Light but Firm: the Future of Global Governance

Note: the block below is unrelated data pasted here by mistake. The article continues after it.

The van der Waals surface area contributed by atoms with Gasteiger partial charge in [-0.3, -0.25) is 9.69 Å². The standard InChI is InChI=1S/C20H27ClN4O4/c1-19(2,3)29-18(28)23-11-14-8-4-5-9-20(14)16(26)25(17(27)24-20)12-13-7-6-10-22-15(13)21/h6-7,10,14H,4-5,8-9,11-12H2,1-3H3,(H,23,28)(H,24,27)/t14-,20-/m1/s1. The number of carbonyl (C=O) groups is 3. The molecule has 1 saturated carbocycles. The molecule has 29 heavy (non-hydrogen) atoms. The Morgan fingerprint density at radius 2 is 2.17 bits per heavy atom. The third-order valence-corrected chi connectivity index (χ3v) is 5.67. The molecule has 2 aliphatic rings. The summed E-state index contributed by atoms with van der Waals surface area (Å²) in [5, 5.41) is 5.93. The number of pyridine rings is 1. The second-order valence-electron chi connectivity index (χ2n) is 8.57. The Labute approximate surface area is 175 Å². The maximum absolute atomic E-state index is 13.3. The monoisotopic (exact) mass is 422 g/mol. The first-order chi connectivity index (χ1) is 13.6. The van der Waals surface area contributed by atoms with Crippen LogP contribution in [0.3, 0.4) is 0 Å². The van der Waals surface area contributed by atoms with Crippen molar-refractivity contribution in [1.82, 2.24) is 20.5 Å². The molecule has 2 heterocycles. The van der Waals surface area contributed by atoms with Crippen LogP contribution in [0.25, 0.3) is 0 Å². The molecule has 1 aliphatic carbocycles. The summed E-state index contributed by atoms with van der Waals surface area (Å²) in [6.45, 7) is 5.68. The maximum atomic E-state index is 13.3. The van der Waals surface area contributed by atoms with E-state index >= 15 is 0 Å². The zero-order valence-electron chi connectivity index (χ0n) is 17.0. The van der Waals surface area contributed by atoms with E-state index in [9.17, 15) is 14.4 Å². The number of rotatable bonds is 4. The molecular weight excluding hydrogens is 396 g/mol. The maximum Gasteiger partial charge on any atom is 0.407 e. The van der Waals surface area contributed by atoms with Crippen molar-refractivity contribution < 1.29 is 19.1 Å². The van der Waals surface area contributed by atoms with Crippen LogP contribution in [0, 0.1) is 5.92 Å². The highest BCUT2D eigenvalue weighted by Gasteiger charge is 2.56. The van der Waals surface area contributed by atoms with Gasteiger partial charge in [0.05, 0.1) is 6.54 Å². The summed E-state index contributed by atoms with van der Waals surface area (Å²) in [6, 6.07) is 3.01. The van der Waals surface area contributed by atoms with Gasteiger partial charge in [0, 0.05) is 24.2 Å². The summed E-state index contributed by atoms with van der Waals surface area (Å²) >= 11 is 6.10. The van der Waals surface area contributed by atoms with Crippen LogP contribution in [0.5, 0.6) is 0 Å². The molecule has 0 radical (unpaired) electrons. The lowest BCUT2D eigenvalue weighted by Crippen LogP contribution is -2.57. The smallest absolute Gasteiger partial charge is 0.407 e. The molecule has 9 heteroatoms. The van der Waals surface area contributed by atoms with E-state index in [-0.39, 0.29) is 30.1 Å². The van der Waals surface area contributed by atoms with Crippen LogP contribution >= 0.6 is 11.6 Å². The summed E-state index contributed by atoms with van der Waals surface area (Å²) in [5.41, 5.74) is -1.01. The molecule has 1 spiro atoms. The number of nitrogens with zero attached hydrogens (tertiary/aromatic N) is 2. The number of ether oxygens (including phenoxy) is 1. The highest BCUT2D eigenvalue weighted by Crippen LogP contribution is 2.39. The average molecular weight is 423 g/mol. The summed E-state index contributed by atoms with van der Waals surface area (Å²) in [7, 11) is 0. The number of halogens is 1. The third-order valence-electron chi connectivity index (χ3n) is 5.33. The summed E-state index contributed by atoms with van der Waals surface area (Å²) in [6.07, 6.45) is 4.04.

During the 1990s, workers in South Wales celebrated the benefits of large-scale inward investment in manufacturing industry, especially from East Asia. Late in 1997, a wave of stock market and banking collapses swept through Thailand, Indonesia, Malaysia and South Korea, and threatened the health of the Japanese economy too. As the panic spread to Europe and North America, billions of dollars were wiped off the value of leading corporations, and East Asian manufacturers shelved plans to expand their factories abroad.3 The celebrations in South Wales were cut short, providing a useful reminder that globalisation carries risks as well as opportunities.4 In this increasingly interconnected world of cause and effect, where problems spread across national frontiers and security threats leak from one location to another, there are three ways for decision makers to react. The first is a continued free for all, but that produces self-destructive behaviour in the form of the ‘prisoner’s dilemma’ we mentioned in Chapter 8. Alternatively, some will take a ‘free ride’ on the back of sacrifices made by others, undermining the impact of collective agreements to preserve the biosphere and protect human rights. Self-evidently, this is a stupid strategy because it endangers the common social and environmental heritage on which all our futures depend.